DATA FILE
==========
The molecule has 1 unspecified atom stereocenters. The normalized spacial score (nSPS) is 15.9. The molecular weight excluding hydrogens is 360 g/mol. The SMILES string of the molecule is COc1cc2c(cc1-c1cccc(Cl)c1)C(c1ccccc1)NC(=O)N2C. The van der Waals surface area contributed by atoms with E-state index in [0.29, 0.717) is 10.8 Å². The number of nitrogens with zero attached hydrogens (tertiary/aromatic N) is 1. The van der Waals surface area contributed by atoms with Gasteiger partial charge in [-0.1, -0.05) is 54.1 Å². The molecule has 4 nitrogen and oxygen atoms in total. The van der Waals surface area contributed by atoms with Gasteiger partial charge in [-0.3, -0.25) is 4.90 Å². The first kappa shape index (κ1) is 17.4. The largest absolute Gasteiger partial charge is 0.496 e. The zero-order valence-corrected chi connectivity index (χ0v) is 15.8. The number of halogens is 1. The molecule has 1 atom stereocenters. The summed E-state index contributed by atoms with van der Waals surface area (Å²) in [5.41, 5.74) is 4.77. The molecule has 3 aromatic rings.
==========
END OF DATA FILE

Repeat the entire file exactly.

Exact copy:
The molecule has 1 unspecified atom stereocenters. The normalized spacial score (nSPS) is 15.9. The molecular weight excluding hydrogens is 360 g/mol. The SMILES string of the molecule is COc1cc2c(cc1-c1cccc(Cl)c1)C(c1ccccc1)NC(=O)N2C. The van der Waals surface area contributed by atoms with E-state index in [0.29, 0.717) is 10.8 Å². The number of nitrogens with zero attached hydrogens (tertiary/aromatic N) is 1. The van der Waals surface area contributed by atoms with Gasteiger partial charge in [-0.1, -0.05) is 54.1 Å². The molecule has 4 nitrogen and oxygen atoms in total. The van der Waals surface area contributed by atoms with Gasteiger partial charge in [-0.3, -0.25) is 4.90 Å². The first kappa shape index (κ1) is 17.4. The largest absolute Gasteiger partial charge is 0.496 e. The zero-order valence-corrected chi connectivity index (χ0v) is 15.8. The number of halogens is 1. The molecule has 1 atom stereocenters. The summed E-state index contributed by atoms with van der Waals surface area (Å²) in [5.41, 5.74) is 4.77. The molecule has 3 aromatic rings.